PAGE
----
The Great Inflation Trade Finally Falters – ValueWalk Premium

The Great Inflation Trade Finally Falters

The most crowded trade on Wall Street — long inflation — is suddenly getting crushed like never before in the post-lockdown era, sparking a spate of forced deleveraging among a broad cohort of institutional funds.

Betting against technology stocks and Treasuries or going long the dollar are some of the most profitable strategies in a year when inflation at decade highs drove asset returns. Now, with producer prices adding to signs of easing price growth, all these bets look shaky.

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The tech industry, home to many of this year’s biggest losers, led Tuesday’s rally with the Nasdaq 100 jumping as much as 2.8% before paring gains on geopolitical tensions. Treasury yields fell again while the dollar slipped toward a three-month low.

The market gyrations are dealing a harsh blow to money managers who piled into big wagers that the Federal Reserve’s inflation-fighting campaign will continue to juice yields while boosting the allure of the US currency. It’s also hurting Bank of America Corp. clients who have recently slashed exposure to tech equities to a 16-year low.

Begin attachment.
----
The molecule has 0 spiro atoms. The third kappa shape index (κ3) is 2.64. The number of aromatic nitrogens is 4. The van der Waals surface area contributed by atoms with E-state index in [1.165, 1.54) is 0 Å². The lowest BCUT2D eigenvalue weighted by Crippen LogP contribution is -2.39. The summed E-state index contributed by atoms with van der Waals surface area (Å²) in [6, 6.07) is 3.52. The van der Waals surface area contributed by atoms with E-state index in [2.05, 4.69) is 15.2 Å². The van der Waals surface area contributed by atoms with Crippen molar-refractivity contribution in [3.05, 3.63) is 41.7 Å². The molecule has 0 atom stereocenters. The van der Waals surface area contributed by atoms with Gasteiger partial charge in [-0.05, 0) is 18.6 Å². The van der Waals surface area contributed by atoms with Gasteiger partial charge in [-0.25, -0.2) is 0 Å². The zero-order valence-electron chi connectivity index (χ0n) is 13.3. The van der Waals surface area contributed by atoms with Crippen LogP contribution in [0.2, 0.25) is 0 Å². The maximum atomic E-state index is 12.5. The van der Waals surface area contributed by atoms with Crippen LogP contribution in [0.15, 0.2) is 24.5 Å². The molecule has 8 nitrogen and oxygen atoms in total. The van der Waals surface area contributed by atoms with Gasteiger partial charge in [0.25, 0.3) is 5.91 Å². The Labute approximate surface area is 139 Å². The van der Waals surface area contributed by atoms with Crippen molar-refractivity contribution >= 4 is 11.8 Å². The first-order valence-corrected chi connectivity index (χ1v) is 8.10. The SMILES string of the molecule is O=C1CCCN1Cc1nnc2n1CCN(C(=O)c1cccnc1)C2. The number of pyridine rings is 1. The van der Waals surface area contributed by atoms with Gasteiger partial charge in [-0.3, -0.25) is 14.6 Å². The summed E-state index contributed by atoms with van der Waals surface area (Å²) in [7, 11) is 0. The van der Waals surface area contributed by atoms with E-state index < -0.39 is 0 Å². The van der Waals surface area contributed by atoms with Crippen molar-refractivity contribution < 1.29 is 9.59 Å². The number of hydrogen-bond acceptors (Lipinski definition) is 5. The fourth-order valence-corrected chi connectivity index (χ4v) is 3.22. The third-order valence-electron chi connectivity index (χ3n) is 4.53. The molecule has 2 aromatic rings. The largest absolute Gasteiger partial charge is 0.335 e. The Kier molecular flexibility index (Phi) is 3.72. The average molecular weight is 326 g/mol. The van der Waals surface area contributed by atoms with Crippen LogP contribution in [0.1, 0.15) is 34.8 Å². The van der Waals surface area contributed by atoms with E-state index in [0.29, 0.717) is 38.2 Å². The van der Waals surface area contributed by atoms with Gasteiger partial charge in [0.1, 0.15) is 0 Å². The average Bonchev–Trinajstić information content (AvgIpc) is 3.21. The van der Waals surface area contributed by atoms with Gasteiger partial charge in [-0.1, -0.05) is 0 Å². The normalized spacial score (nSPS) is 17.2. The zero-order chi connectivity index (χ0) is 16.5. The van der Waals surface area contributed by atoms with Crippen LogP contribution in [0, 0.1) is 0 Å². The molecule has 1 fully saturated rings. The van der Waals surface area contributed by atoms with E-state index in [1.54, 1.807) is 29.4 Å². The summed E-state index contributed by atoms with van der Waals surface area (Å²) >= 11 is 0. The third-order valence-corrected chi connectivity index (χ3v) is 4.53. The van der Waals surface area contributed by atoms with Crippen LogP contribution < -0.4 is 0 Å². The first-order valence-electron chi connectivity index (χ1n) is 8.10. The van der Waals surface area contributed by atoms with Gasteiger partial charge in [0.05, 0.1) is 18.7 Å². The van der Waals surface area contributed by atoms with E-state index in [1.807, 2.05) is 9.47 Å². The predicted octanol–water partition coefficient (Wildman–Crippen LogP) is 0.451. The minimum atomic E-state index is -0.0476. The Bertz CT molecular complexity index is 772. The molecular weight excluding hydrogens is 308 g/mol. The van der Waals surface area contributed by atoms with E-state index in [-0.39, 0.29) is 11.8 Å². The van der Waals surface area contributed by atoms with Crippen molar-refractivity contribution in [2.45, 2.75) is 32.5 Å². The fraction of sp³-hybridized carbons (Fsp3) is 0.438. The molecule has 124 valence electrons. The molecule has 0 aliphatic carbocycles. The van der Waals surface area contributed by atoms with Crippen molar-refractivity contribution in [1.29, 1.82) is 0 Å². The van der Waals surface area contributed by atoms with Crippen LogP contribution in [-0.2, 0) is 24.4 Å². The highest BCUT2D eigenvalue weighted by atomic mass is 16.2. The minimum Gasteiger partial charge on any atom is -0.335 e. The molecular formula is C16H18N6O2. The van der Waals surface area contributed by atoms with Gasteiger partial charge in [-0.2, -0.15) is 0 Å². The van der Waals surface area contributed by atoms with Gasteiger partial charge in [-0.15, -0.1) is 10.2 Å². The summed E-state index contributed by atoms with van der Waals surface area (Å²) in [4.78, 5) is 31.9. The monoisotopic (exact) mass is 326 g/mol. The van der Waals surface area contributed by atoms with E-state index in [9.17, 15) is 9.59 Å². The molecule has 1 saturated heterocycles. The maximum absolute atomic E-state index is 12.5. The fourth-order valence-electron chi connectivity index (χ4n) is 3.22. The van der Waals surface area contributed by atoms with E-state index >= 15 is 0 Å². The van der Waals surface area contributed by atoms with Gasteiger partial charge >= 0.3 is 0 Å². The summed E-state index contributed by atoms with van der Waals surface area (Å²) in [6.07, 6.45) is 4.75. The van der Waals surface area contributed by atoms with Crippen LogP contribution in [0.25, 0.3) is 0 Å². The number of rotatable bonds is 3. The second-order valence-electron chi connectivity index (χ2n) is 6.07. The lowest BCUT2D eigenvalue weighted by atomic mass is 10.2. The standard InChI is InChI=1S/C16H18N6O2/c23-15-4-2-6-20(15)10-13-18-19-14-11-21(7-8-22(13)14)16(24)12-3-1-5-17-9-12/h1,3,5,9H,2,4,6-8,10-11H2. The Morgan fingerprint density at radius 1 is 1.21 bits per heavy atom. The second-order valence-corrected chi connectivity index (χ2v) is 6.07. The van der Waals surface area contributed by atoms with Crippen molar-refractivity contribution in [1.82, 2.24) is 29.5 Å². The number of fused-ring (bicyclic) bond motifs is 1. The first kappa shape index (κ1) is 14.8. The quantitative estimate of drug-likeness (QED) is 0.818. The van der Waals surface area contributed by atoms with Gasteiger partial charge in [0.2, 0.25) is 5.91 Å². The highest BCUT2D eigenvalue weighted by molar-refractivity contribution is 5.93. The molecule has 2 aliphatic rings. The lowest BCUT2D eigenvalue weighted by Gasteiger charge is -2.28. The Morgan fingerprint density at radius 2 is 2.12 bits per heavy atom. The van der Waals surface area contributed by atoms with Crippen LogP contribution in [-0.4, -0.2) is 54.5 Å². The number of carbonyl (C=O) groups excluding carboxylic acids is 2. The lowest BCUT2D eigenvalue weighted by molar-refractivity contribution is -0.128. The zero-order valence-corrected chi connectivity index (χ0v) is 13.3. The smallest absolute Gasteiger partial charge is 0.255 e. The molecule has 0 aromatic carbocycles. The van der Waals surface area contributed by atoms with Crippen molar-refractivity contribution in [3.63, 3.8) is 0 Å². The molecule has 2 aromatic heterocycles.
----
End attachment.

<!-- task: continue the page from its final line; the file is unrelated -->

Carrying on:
The whiplash, spurred first by last week’s cooler-than-expected consumer prices, is particularly painful for trend-following funds such as Commodity Trading Advisors. The group — which has ridden the inflation trade to double-digit gains this year — is now mired in the worst bout of performance since March 2020, according to an index by Societe Generale SA.

Whether inflation has peaked or not is debatable — and investors as well as policy makers have been wrong on pretty much all price trends in recent years time and time again. What’s less questionable is that a crowded trade threatens to unwind all at once, with short covering among fast-money funds adding to market instability.

“The inflation trade, once contrarian, had become consensus,” said Andrew Beer, a portfolio manager at Dynamic Beta Investments LLC. “With CTAs, the problem isn’t trade reversals; it’s crowded trade reversals.”

One effect of all the upheaval in positioning may be that the market is rendering an artificially rosy verdict on inflation. The 6% runup in the S&P 500 since Thursday’s consumer-price report has launched note after note by Wall Street strategists wondering what investors are so excited about — the CPI showed cooling, though nothing like a material diminution of price pressure. Framed as a byproduct of traders being forced out of ultra-bearish positions, the market’s message is less emphatic when it comes to the economy.

Read the full article here by , Advisor Perspectives.

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